Christopher took this informative letter and detailed the highlights of in a story for KALB News Channel 5 (the NBC/CBS affiliate in Alexandria, Louisiana). McNair revealed in his letter that just before he ran into Bordelon (the cop who found him jogging and let him go), he stashed “food, clothes, water, etc.” under a train stand. He wrote that he “Jogged along the tracks not really seeing the cruiser because the trees paralleling the tracks blocked it.”
“My plan was to get back in the trees if he (Bordelon) truly confronted me.” McNair said he was worried that while the officer was chatting with him, that backup was on its way. But that wasn’t the case. He admitted that at that moment, he got a “get out of jail free card.” His reaction to talking his way out of it: “relief, disbelief, and bewilderment.”
McNair knew that “the trail would get hot again” as soon as Bordelon realized the huge mistake they just made. McNair also pointed out that there were things that actually went in his favor. Like the photo of him that the police used was, as Bordelon said, not representative of him in real life.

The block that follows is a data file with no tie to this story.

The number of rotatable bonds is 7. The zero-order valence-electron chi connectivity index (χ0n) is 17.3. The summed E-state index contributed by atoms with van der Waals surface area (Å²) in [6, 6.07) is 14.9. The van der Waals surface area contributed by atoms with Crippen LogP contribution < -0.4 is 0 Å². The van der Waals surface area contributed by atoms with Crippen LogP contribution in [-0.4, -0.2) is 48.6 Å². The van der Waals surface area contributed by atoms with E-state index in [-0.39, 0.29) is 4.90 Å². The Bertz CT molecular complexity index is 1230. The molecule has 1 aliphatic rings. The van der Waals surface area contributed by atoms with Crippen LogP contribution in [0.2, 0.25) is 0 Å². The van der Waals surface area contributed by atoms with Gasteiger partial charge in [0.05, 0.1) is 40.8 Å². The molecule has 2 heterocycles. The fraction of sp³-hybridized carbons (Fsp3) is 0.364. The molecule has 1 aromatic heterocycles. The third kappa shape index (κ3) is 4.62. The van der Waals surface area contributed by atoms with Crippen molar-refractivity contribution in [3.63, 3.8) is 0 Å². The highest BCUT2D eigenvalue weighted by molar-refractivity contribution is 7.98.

After he was chased after the cops found him in his car in British Columbia, he fled into a forest. “After the incident in Penticton, rode a bike to Kelowna. Not a bad view, but a bit concerned about Mounties looking for me. Later learned I was safe.” What he didn’t know, though, was that the Mounties didn’t know that the man they had just chased was THE Richard Lee McNair.
McNair disclosed that he snuck back into the United States more than once. “Drove a Subaru Outback from Vernon to the border at Blane, Washington, and crossed into the U.S. on bike.” He said he panned for gold somewhere near the border, in a town about 300 miles north of Vancouver. But all he found was dust.